It's a meaningless statement unless you also tell me what your base MPG was. Yet you read that kind of thing, without the additional needed info, all the time.
__________________
Latest mods test: 15 mods = 15% MPG improvement: A-B test, 2007 Honda Civic 1.8L, 5-speed
Ecodriving test:
Manual vs. automatic transmission MPG showdown: Nissan Micra 1.6L



EcoModder
has launched a forum for the efficient new Mitsubishi Mirage
www.MetroMPG.com - fuel efficiency info for Geo Metro owners
www.ForkenSwift.com - electric car conversion on a beer budget
  Reply With Quote
Old 01-14-2008, 05:49 PM   #7 (permalink)
Batman Junior
 
MetroMPG's Avatar
 
Join Date: Nov 2007
Location: 1000 Islands, Ontario, Canada
Posts: 20,851

Blackfly - '98 Geo Metro
Team Metro
Last 3: 70.09 mpg (US)

MPGiata - '90 Mazda Miata
Last 3: 51.27 mpg (US)

Winter beater Metro - '00 Chevrolet Metro
90 day: 61.51 mpg (US)
Thanks: 2,688
Thanked 5,597 Times in 2,873 Posts
BTW, this issue is directly related to the Click and Clack puzzler I posted about a while back.
__________________
Latest mods test: 15 mods = 15% MPG improvement: A-B test, 2007 Honda Civic 1.8L, 5-speed
Ecodriving test:
Manual vs. automatic transmission MPG showdown: Nissan Micra 1.6L



EcoModder
has launched a forum for the efficient new Mitsubishi Mirage
www.MetroMPG.com - fuel efficiency info for Geo Metro owners
www.ForkenSwift.com - electric car conversion on a beer budget
  Reply With Quote
Old 02-03-2009, 01:17 PM   #8 (permalink)
EcoModding Lurker
 
mossman's Avatar
 
Join Date: Jan 2009
Location: Monterey Bay, CA
Posts: 7

Shadow Fox - '94 Ford Ranger
90 day: 22.08 mpg (US)

Silver FoX - '00 Honda Civic EX
90 day: 36.31 mpg (US)
Thanks: 0
Thanked 0 Times in 0 Posts
What a fascinating and mind bendingly mathmatical concept. It sure makes me feel good for driving my V6 Ranger at 22% over EPA. One thing I felt that the people commenting on the original article overlooked is the fact that all these trucks and SUVs are already out here. Even if you get all of the owners to switch to compacts or hybrids, what are you gonna do with all the trucks? Landfill them? And what about the impact of manufacturing all those new cars? Grand visions of a hydrogen or electric future are great, but in the mean time we need to get the most out of what we have now! I was gonna get a motorcycle to reduce my footprint a bit, but now I think maybe a dump truck driven carefully may have a bigger impact.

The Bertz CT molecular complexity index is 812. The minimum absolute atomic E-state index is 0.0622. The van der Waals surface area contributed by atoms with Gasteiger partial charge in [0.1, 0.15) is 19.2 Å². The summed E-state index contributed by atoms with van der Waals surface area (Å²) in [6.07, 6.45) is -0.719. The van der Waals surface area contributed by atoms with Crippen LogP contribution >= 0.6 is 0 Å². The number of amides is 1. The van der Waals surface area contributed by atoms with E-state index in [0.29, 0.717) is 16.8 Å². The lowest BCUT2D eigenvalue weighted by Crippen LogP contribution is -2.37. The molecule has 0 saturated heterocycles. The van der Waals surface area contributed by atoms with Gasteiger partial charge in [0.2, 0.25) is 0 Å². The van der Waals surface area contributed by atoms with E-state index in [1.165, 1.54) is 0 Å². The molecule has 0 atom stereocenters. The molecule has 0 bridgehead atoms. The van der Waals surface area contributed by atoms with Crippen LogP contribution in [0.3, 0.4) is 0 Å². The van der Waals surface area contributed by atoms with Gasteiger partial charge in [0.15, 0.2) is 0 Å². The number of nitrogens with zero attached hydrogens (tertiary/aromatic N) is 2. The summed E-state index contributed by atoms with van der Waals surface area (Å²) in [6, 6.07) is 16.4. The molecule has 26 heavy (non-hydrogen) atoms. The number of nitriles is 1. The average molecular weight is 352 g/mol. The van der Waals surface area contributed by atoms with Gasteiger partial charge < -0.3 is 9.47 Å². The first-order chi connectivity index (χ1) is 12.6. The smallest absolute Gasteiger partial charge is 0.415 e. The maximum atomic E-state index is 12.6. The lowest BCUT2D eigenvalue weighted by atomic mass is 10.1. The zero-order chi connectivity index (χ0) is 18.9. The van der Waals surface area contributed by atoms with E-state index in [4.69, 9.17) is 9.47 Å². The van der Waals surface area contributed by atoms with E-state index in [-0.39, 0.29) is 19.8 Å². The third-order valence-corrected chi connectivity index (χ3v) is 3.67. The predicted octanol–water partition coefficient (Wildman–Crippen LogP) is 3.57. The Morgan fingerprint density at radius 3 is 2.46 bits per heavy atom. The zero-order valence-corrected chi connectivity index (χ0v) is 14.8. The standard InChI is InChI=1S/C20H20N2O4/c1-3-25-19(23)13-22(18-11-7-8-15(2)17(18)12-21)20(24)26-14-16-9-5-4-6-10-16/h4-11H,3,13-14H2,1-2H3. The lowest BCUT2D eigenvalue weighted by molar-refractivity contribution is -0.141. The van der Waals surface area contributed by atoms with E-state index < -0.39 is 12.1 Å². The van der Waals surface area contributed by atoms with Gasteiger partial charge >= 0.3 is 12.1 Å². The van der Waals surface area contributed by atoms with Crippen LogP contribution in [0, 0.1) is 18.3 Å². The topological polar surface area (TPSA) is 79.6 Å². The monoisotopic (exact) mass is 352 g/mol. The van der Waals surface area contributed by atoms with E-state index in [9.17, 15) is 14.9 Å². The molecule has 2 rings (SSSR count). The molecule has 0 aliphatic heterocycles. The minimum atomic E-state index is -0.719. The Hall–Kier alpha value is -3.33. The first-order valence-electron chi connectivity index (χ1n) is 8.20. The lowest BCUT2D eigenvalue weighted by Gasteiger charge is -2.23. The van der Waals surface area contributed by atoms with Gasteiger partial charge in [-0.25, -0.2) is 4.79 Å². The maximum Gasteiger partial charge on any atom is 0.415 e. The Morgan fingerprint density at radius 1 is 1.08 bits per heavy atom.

Reply With Quote
Old 02-03-2009, 05:33 PM   #9 (permalink)
Master EcoModder
 
Join Date: Jun 2008
Location: Earth
Posts: 5,202
Thanks: 225
Thanked 801 Times in 587 Posts
Quote:
Originally Posted by mossman View Post
Even if you get all of the owners to switch to compacts or hybrids, what are you gonna do with all the trucks?
1) Park them until you have an actual need to haul a load, or drive on a rough dirt road or deep snow. I have a pickup ('88 Toyota) which gets driven maybe a couple thousand mile a year - and a lot of that is cutting firewood for my wood stove, so one tank of gas saves several hundred gallons of heating oil.

2) Sell the worst offenders off for scrap metal. One Hummer could yield enough recycled steel for several Priuses :-)
  Reply With Quote
Old 02-10-2009, 01:24 PM   #10 (permalink)
Master EcoModder
 
Join Date: Aug 2008
Location: South Dakota
Posts: 460

WonderWagon - '94 Ford Escort LX
Last 3: 51.52 mpg (US)

DaBluOne - '99 Ford Escort SE
90 day: 48.97 mpg (US)

DaRedOne - '99 Ford Escort ZX2 Hot
Thanks: 0
Thanked 15 Times in 4 Posts
I find it most intuitive to think in terms of larger intervals like Gallons Per 100 (or 1000) Miles. (Least amount decimal shifts and divisions, mostly just plus, minus and multiply.)

Conversion Table: GP100M to MPG in 0.5 gallon increments.
(GP100M = Gallons Per 100 Miles & MPG = Miles Per Gallon)
GP100M MPG
-----GP100M MPG
0.5
200.0
5.5
18.2
1.0
100.0
6.0

16.7
1.5
66.7
6.5
15.4
2.0
50.0
7.0
14.3
2.5
40.0
7.5
13.3
3.0
33.3
8.0

12.5
3.5
28.6
8.5

11.8
4.0
25.0
9.0

11.1
4.5
22.2
9.5

10.5
5.0
20.0
10.0

10.0

  Reply With Quote
Reply  Post New Thread


Thread Tools


Similar Threads
Thread Thread Starter Forum Replies Last Post
How to calculate MPG / fuel economy formula MetroMPG DIY / How-to 29 11-25-2013 06:47 PM
[Article] Better Fuel Economy with Ethanol? SVOboy General Efficiency Discussion 62 04-02-2010 11:31 AM
Acceleration and Fuel Economy Tested SVOboy Hypermiling / EcoDriver's Ed 7 01-09-2009 12:06 PM
When you can't get good fuel economy... SVOboy General Efficiency Discussion 3 01-05-2008 10:37 AM



Powered by vBulletin® Version 3.8.11
Copyright ©2000 - 2019, vBulletin Solutions Inc.
Content Relevant URLs by vBSEO 3.5.2
All content copyright EcoModder.com